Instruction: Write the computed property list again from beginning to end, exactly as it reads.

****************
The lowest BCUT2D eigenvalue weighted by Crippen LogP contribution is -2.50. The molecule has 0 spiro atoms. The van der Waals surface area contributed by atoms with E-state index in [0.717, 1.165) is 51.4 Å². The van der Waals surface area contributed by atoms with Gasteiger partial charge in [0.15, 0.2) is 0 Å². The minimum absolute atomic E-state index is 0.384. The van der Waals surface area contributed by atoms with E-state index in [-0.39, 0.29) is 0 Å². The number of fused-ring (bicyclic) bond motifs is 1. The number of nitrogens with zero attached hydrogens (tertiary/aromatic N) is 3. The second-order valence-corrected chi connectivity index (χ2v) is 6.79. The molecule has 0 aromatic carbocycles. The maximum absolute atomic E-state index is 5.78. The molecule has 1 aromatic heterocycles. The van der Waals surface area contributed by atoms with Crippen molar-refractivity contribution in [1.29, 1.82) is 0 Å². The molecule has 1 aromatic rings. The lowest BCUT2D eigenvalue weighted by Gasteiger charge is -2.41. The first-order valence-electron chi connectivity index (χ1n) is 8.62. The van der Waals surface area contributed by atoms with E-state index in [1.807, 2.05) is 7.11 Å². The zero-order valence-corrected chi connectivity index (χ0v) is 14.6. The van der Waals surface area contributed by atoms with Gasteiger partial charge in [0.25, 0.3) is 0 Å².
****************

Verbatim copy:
The lowest BCUT2D eigenvalue weighted by Crippen LogP contribution is -2.50. The molecule has 0 spiro atoms. The van der Waals surface area contributed by atoms with E-state index in [0.717, 1.165) is 51.4 Å². The van der Waals surface area contributed by atoms with Gasteiger partial charge in [0.15, 0.2) is 0 Å². The minimum absolute atomic E-state index is 0.384. The van der Waals surface area contributed by atoms with E-state index in [-0.39, 0.29) is 0 Å². The number of fused-ring (bicyclic) bond motifs is 1. The number of nitrogens with zero attached hydrogens (tertiary/aromatic N) is 3. The second-order valence-corrected chi connectivity index (χ2v) is 6.79. The molecule has 0 aromatic carbocycles. The maximum absolute atomic E-state index is 5.78. The molecule has 1 aromatic heterocycles. The van der Waals surface area contributed by atoms with Crippen molar-refractivity contribution in [1.29, 1.82) is 0 Å². The molecule has 1 aromatic rings. The lowest BCUT2D eigenvalue weighted by Gasteiger charge is -2.41. The first-order valence-electron chi connectivity index (χ1n) is 8.62. The van der Waals surface area contributed by atoms with E-state index in [1.807, 2.05) is 7.11 Å². The zero-order valence-corrected chi connectivity index (χ0v) is 14.6. The van der Waals surface area contributed by atoms with Gasteiger partial charge in [0.25, 0.3) is 0 Å².